Because of this, and because of its widespread use in most commercial products, the safety standards and safety testing of Li-Ion batteries is much more stringent than other types of batteries. The flammable electrolytes present in Li-Ion batteries means that improper production can lead to often disastrous results.
Li-Ion batteries are also susceptible to damage when charged beyond their voltage limits. Normally, a Li-Ion battery has a voltage range of between 2.5 and 3.65 volts (or, up to 4.35V depending on the cell’s composition). Exceeding this voltage due to improper chargingcan lead to a premature aging of the battery’s cells, which, at best, means the battery stores energy less efficiently, or at worst, causes the reactive components in the cells to explode.
When stored for too long, Li-Ion batteries can also degrade prematurely, which means it won’t be able to reach its normal voltage range when finally used. This poses a risk because it runs the chances of being overcharged despite the user following package instructions for charging.
Although Li-Ion batteries use ‘less toxic’ metals such as iron, nickel, copper, and cobalt (and are categorized as such), their production and method of disposal can still pose a substantial hazard to the environment.
While the metallic components of Li-Ion batteries are recyclable, and are even safe for both incineration and in landfills, repurposing them for reuse and reproduction in other products is a lengthy and expensive process, which, in turn, leads manufacturers to forego recycling and instead just mine new components.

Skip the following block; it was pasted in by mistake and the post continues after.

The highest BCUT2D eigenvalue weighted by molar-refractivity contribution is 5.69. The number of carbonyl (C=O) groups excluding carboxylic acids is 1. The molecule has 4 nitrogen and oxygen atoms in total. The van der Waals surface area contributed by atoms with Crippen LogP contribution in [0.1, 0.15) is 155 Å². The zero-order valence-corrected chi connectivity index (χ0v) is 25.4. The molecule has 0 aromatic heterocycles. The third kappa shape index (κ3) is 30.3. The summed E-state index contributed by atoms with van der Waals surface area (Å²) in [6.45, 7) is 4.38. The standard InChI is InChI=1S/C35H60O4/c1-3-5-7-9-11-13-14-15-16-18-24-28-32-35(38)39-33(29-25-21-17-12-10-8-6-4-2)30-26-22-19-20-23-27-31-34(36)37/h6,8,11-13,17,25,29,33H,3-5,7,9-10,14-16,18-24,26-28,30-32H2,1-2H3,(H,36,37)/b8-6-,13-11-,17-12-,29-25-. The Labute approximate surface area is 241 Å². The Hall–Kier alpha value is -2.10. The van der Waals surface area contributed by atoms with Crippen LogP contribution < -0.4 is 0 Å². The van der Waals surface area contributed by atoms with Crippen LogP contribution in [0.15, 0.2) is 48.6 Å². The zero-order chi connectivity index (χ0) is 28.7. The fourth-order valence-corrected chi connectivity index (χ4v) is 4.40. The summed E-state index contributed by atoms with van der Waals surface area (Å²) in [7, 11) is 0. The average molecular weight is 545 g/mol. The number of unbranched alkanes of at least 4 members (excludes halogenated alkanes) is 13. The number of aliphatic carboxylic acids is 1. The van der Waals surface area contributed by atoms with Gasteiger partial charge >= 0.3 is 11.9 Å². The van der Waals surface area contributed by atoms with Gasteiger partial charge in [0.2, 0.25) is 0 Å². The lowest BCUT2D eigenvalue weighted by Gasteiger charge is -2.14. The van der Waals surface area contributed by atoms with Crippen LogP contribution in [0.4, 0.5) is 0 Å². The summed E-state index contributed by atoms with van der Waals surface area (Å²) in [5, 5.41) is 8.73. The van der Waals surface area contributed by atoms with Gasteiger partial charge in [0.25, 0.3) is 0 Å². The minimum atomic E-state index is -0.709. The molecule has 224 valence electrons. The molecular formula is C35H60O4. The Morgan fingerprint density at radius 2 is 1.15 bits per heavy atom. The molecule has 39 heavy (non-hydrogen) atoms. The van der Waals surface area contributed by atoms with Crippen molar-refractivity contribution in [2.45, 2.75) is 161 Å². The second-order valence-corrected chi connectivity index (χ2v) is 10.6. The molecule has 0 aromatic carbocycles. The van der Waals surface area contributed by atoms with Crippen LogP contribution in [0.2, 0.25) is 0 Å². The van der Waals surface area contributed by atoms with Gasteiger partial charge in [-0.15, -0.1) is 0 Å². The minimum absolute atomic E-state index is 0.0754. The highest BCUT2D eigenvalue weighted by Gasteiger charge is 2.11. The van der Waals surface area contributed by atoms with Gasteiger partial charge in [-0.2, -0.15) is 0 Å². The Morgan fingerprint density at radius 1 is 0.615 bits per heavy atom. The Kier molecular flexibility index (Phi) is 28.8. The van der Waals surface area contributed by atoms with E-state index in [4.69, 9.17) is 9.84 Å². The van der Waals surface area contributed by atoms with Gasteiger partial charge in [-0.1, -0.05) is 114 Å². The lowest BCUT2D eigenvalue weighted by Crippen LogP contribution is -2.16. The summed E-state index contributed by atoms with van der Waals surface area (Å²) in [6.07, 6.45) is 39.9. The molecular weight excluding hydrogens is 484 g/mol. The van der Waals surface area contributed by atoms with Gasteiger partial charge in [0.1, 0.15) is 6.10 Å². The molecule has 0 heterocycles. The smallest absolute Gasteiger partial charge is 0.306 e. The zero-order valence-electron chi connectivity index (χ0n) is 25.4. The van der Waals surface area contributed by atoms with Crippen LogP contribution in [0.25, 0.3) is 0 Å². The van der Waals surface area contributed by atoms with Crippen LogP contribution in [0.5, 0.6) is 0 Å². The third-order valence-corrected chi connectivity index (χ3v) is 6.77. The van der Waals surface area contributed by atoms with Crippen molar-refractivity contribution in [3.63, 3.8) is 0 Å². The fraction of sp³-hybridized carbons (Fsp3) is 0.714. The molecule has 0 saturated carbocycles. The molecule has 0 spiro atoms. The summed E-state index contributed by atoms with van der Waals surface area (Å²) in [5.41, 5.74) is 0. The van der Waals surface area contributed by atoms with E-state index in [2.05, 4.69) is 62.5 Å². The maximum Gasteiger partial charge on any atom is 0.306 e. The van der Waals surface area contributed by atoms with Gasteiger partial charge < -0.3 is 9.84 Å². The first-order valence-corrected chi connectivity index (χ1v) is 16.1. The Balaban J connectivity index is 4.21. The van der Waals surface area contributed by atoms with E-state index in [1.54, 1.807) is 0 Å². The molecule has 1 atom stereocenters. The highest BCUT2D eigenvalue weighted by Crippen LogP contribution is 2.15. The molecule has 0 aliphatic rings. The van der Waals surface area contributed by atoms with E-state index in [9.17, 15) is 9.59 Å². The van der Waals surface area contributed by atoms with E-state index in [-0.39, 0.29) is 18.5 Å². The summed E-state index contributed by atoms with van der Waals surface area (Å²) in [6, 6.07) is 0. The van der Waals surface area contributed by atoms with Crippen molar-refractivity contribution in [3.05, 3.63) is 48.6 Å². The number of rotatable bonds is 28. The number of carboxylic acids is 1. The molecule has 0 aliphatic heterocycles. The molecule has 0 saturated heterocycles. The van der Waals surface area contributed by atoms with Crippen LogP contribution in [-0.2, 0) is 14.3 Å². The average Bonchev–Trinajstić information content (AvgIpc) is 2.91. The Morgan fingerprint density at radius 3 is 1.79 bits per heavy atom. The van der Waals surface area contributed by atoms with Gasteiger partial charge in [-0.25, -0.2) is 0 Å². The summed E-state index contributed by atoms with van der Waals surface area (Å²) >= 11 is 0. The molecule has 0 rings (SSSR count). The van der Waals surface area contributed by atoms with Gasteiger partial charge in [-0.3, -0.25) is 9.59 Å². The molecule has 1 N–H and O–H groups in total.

Until vast improvements are pioneered in the production of Li-Ion batteries, they will always pose a threat to the environment: it takes 67 megajoule of energy to create a single kilogram of Li-Ion.
The Future of the Li-Ion Battery
Although now more than 50 years old, the Li-Ion battery is still constantly improving: scientists are continuously pushing the limits and boundaries of current Li-Ion technology by experimenting with new ways to combine electrolytes, anodes, and cathodes to create a battery that is more energy-efficient, more cost-efficient, and much safer than its current form.
From using relatively cheaper (yet safer) materials like Silicon and Vanadium oxides to creating ‘nanostructures’ within the cells to create more surface area, scientists are thinking of new ways to improve the current Li-Ion batteries energy capacity and safety measures.
This blog article is courtesy of The Earth Awards website and all copyright & information is explicitly their own. This has been shared in the spirit of education as trainers of dangerous goods transportation and workplace hazards.